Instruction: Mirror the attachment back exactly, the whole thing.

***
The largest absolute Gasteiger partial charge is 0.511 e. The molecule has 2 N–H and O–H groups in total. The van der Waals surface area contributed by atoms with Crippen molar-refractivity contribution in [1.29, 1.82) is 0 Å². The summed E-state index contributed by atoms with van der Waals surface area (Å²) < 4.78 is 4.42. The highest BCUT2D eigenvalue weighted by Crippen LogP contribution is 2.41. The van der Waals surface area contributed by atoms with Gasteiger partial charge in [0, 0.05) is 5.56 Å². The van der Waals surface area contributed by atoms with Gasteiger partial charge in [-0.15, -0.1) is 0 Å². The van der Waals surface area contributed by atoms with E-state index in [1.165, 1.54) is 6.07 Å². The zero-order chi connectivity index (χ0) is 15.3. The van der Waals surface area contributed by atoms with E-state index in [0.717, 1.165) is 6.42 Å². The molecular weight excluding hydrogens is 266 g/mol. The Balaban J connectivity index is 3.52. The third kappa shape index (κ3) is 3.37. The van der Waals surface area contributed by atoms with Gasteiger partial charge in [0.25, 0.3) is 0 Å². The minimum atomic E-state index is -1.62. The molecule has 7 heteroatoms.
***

The largest absolute Gasteiger partial charge is 0.511 e. The molecule has 2 N–H and O–H groups in total. The van der Waals surface area contributed by atoms with Crippen molar-refractivity contribution in [1.29, 1.82) is 0 Å². The summed E-state index contributed by atoms with van der Waals surface area (Å²) < 4.78 is 4.42. The highest BCUT2D eigenvalue weighted by Crippen LogP contribution is 2.41. The van der Waals surface area contributed by atoms with Gasteiger partial charge in [0, 0.05) is 5.56 Å². The van der Waals surface area contributed by atoms with Gasteiger partial charge in [-0.15, -0.1) is 0 Å². The van der Waals surface area contributed by atoms with E-state index in [1.165, 1.54) is 6.07 Å². The zero-order chi connectivity index (χ0) is 15.3. The van der Waals surface area contributed by atoms with E-state index in [0.717, 1.165) is 6.42 Å². The molecular weight excluding hydrogens is 266 g/mol. The Balaban J connectivity index is 3.52. The third kappa shape index (κ3) is 3.37. The van der Waals surface area contributed by atoms with Gasteiger partial charge in [0.25, 0.3) is 0 Å². The minimum atomic E-state index is -1.62. The molecule has 7 heteroatoms.